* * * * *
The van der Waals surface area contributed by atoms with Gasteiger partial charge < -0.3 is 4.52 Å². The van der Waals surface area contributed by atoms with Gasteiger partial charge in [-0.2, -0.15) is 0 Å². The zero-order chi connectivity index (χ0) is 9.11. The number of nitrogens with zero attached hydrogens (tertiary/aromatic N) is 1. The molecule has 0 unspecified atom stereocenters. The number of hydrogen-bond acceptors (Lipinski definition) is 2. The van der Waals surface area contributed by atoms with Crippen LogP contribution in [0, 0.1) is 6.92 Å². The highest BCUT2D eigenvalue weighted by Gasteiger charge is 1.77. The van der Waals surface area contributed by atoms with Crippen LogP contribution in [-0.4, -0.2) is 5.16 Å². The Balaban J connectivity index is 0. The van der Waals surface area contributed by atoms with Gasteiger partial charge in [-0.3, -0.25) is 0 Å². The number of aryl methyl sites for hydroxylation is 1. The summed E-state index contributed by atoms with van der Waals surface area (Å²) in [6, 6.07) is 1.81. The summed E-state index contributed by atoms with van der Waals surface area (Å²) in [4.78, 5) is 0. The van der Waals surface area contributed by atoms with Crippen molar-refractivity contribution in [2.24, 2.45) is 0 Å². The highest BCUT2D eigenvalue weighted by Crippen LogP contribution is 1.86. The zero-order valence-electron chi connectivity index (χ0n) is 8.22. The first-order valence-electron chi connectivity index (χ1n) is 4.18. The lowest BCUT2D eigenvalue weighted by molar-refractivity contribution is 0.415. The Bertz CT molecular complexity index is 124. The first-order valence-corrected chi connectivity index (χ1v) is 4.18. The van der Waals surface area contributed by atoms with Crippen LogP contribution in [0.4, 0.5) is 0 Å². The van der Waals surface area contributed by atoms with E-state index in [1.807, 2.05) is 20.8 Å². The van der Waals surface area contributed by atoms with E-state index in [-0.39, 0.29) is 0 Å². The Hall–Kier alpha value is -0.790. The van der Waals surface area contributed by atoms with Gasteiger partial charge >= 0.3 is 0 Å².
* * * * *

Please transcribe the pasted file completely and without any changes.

The van der Waals surface area contributed by atoms with Gasteiger partial charge < -0.3 is 4.52 Å². The van der Waals surface area contributed by atoms with Gasteiger partial charge in [-0.2, -0.15) is 0 Å². The zero-order chi connectivity index (χ0) is 9.11. The number of nitrogens with zero attached hydrogens (tertiary/aromatic N) is 1. The molecule has 0 unspecified atom stereocenters. The number of hydrogen-bond acceptors (Lipinski definition) is 2. The van der Waals surface area contributed by atoms with Crippen LogP contribution in [0, 0.1) is 6.92 Å². The highest BCUT2D eigenvalue weighted by Gasteiger charge is 1.77. The van der Waals surface area contributed by atoms with Crippen LogP contribution in [-0.4, -0.2) is 5.16 Å². The Balaban J connectivity index is 0. The van der Waals surface area contributed by atoms with Gasteiger partial charge in [-0.3, -0.25) is 0 Å². The number of aryl methyl sites for hydroxylation is 1. The summed E-state index contributed by atoms with van der Waals surface area (Å²) in [6, 6.07) is 1.81. The summed E-state index contributed by atoms with van der Waals surface area (Å²) in [4.78, 5) is 0. The van der Waals surface area contributed by atoms with Crippen molar-refractivity contribution in [2.24, 2.45) is 0 Å². The highest BCUT2D eigenvalue weighted by Crippen LogP contribution is 1.86. The zero-order valence-electron chi connectivity index (χ0n) is 8.22. The first-order valence-electron chi connectivity index (χ1n) is 4.18. The lowest BCUT2D eigenvalue weighted by molar-refractivity contribution is 0.415. The Bertz CT molecular complexity index is 124. The first-order valence-corrected chi connectivity index (χ1v) is 4.18. The van der Waals surface area contributed by atoms with Crippen LogP contribution in [0.4, 0.5) is 0 Å². The van der Waals surface area contributed by atoms with E-state index in [1.807, 2.05) is 20.8 Å². The van der Waals surface area contributed by atoms with E-state index in [-0.39, 0.29) is 0 Å². The Hall–Kier alpha value is -0.790. The van der Waals surface area contributed by atoms with Gasteiger partial charge >= 0.3 is 0 Å².